Thursday, July 28, 2011
ADD INTEREST TO YOUR GARDEN PATHS
Your garden pathway visually and functionally directs viewers through your garden. Adding plant interest here and there along the way helps to integrate the pathway hardscape with the plants in the garden. If you have an area in your garden that has a path or sitting area that is comprised of stone, brick or some other material that is not held in place with mortar, you can leave gaps between your paving material in which to have low-growing groundcovers. Most of the plants you will use should be creepers that spread easily. These low-growing plants work equally well in “stones with holes”, stepping-stones with an interior space made specifically for this purpose.
Here are some good pathway plants for our growing area.
Sweet Alyssum Lobularia maritima
Moss Rose Portulaca grandiflora
All Thymes, especially Creeping and Common
Johnny Jump Ups Viola cornuta
Star Cushion Dianthus gratianopolitanus
Creeping Speedwell Veronica repens
Creeping Jenny Lysimachia nummularia
Chocolate Chip Bugleweed Ajuga reptans
Pennyroyal Hedeoma pulegoides
Black Mondo Grass Ophiopogon planiscapus Nigrescens
My favorite for planting in and among walkways is Dichondra micrantha. You may even have one of its trailing cousins, Dichondra Emerald or Silver Falls, growing in one of your container plantings. Dichondra is a warm season ground cover that grows close to the ground. It has broad, almost circular leaves and when clipped low establishes a thick dense carpet. Originally a weed, it is now used in many ground cover situations where normal grasses may not do as well. It has a bright green color with a cushiony feel underfoot. It takes foot traffic better than most of the “stepable” types of plants. The tiny lily pad-shaped leaves are as exquisite to look at, as they are easy to care for. Happy in sun or part shade, this plant reaches just 1 to 2 inches high, remaining neat all year. It spreads readily, with one pound of seed covering 1,000 square feet. The foliage ranges from 1/4- to 1 1/2-inch across, with larger leaves serving as a base for smaller and new foliage. In our area Dichondra is an annual though in warmer areas it performs as a perennial. This is not an issue as it is easily started from seed.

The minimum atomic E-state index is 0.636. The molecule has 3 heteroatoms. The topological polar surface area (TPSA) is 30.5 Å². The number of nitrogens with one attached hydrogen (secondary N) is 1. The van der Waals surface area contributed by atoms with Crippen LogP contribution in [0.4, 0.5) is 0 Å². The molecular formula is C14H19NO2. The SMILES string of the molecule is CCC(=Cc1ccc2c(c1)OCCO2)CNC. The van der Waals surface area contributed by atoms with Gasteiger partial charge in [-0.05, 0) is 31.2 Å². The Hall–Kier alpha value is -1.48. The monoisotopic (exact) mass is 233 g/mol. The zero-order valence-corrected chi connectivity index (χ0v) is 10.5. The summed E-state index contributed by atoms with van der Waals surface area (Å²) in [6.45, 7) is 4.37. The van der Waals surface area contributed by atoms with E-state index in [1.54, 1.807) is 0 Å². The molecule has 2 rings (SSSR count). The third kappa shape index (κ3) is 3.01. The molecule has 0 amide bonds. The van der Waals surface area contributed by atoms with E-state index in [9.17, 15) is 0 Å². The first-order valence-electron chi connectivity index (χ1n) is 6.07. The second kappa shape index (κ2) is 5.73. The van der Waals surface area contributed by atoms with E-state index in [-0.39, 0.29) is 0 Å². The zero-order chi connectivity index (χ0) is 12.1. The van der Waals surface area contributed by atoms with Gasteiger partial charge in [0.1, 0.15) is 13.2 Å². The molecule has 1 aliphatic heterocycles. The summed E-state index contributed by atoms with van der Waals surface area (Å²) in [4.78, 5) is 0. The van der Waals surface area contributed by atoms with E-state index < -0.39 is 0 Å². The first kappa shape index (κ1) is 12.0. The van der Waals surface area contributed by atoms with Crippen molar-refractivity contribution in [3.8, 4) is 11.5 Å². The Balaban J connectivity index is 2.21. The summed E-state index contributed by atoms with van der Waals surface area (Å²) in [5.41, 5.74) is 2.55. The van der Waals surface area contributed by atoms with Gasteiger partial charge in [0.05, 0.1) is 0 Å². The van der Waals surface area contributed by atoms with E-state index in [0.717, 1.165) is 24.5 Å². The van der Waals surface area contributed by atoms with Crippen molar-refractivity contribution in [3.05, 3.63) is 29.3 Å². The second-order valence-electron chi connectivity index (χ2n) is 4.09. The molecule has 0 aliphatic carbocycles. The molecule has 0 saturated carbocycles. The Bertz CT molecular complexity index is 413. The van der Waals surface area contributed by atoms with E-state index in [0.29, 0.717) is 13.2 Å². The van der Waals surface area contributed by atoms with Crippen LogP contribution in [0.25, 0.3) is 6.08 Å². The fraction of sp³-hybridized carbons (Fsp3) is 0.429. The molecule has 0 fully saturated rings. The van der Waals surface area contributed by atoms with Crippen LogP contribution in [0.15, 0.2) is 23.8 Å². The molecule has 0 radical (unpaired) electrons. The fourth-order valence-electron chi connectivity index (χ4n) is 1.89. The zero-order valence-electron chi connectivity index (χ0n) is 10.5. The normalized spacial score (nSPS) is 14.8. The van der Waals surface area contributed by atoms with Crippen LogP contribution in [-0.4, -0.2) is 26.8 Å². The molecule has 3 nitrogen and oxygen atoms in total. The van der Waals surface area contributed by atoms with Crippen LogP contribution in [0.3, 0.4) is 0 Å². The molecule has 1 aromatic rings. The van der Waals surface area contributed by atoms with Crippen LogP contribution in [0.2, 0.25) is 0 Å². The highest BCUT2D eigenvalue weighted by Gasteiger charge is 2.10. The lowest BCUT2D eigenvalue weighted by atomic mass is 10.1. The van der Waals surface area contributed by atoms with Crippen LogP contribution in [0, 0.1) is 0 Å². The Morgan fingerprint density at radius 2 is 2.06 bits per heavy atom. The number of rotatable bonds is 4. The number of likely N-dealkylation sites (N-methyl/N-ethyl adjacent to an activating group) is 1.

Here's a good source for seed:
1. Park Seed Company